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Expertise and InnovationInformation Technology Strategies in the Financial Services Sector$
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Robin Fincham, James Fleck, Rob Procter, Harry Scarbrough, Margaret Tierney, and Robin Williams

Print publication date: 1995

Print ISBN-13: 9780198289043

Published to Oxford Scholarship Online: October 2011

DOI: 10.1093/acprof:oso/9780198289043.001.0001

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Software Development Practices

Software Development Practices

(p.168) 8 Software Development Practices
Expertise and Innovation

Robin Fincham

James Fleck

Rob Procter

Harry Scarbrough

Margaret Tierney

Robin Williams

Oxford University Press

This chapter explores the main process of information technology (IT) innovation, namely, the area of knowledge that has become recognized as software engineering. Throughout its history, software has been beset by problems that have their roots in the difficulties of managing expertise. This chapter traces the emergence of software engineering, outlining its principles and procedures and providing a survey of the techniques (the methodological instrumentalities) employed in financial services. The limitations of these practices and the extent of their adoption are discussed, along with the ways in which organizations have tackled the problem of making software expertise more accountable and responsive to business needs. There was evidently a consensus that improved corporate involvement in IT decision-making, systems design, and project management was the key to making the IT function more responsive to business needs. The methodologies in use, however, typically attempted to address this issue by simply formalizing user involvement as a stage at the beginning of the traditional software life cycle.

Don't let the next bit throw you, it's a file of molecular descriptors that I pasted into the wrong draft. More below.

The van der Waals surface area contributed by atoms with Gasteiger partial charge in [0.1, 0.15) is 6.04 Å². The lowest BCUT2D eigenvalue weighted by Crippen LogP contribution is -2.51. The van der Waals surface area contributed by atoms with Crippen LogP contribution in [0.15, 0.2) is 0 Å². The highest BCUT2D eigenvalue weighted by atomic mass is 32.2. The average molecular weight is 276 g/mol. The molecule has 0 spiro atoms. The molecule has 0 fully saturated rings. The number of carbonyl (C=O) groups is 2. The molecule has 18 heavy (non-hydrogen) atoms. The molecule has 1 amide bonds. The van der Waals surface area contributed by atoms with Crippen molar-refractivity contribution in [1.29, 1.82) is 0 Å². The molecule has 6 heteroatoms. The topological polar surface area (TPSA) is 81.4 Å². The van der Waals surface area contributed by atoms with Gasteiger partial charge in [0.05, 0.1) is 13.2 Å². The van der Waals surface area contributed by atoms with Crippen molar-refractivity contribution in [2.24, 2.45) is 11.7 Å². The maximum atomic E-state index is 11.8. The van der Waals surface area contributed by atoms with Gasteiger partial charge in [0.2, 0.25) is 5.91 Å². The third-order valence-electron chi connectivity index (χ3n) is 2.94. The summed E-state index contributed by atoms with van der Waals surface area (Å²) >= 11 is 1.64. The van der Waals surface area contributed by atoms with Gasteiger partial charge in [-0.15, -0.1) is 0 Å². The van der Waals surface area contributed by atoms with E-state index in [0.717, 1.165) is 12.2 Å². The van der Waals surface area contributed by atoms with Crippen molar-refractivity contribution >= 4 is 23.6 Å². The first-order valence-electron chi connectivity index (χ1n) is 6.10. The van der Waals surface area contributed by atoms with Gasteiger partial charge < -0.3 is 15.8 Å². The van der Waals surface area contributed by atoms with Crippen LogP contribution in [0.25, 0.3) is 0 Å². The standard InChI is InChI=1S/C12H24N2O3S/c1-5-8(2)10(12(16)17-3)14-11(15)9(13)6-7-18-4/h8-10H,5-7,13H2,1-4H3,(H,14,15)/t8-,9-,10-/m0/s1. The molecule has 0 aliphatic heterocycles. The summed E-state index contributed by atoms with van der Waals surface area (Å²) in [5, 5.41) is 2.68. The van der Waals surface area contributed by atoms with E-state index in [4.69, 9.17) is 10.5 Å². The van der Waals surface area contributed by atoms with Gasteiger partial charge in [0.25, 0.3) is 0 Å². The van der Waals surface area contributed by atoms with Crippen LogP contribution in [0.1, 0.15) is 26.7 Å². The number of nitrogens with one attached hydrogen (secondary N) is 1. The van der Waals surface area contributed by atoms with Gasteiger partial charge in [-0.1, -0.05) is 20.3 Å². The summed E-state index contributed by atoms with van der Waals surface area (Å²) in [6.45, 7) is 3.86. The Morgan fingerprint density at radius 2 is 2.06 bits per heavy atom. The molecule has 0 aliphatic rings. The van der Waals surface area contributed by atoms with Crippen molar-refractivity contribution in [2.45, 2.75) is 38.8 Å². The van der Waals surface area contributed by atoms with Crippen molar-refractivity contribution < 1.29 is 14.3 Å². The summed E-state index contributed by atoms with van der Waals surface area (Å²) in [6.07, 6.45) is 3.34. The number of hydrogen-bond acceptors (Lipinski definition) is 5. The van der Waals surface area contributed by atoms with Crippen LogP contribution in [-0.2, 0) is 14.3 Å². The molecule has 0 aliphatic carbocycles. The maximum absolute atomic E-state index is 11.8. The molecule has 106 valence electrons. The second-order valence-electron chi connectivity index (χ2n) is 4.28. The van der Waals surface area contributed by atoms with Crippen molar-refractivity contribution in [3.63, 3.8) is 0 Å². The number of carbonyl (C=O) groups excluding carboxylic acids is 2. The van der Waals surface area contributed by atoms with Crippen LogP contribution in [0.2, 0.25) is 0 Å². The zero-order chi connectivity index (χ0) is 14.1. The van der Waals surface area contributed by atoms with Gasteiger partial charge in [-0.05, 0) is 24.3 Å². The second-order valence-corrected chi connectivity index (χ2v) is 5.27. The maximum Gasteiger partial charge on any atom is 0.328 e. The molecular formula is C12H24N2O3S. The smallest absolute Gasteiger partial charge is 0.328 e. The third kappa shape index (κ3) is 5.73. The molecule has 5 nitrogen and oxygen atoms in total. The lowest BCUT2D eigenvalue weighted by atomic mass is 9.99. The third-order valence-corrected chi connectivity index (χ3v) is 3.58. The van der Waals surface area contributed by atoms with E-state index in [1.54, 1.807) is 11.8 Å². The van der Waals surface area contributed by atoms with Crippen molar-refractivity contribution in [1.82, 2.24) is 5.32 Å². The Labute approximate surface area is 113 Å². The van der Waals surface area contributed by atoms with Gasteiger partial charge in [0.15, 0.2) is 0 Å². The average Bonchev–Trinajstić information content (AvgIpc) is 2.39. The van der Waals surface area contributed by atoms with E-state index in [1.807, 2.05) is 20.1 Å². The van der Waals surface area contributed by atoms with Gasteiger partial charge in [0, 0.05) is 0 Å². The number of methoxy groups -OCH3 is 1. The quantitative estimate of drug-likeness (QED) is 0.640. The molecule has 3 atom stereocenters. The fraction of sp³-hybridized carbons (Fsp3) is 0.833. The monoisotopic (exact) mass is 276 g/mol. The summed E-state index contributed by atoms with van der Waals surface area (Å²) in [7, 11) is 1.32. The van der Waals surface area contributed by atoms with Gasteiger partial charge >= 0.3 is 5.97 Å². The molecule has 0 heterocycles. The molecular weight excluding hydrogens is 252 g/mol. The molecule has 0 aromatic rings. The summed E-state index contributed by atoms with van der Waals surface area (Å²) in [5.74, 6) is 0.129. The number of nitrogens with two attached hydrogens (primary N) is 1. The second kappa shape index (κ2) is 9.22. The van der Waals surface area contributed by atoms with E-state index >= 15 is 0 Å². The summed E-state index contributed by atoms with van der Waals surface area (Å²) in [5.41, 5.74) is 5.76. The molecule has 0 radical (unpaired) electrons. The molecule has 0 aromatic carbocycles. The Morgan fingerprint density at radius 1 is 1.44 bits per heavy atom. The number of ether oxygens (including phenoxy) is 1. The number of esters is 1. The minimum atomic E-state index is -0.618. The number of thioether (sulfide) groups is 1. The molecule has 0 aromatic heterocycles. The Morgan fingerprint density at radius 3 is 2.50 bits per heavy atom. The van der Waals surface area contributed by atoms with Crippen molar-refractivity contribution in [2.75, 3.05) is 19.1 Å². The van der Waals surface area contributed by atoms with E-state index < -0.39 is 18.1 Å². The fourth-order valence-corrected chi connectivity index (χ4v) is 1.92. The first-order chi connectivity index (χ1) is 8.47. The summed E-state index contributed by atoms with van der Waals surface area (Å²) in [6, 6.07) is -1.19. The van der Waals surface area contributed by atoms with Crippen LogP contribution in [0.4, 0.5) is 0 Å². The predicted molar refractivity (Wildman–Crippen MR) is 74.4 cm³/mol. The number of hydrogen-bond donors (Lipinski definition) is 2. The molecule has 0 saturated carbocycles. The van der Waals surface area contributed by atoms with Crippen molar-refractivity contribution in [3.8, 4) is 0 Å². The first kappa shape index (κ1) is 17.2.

Keywords:   information technology, innovation, software engineering, expertise, financial services, decision-making, systems design, project management, user involvement, software life cycle

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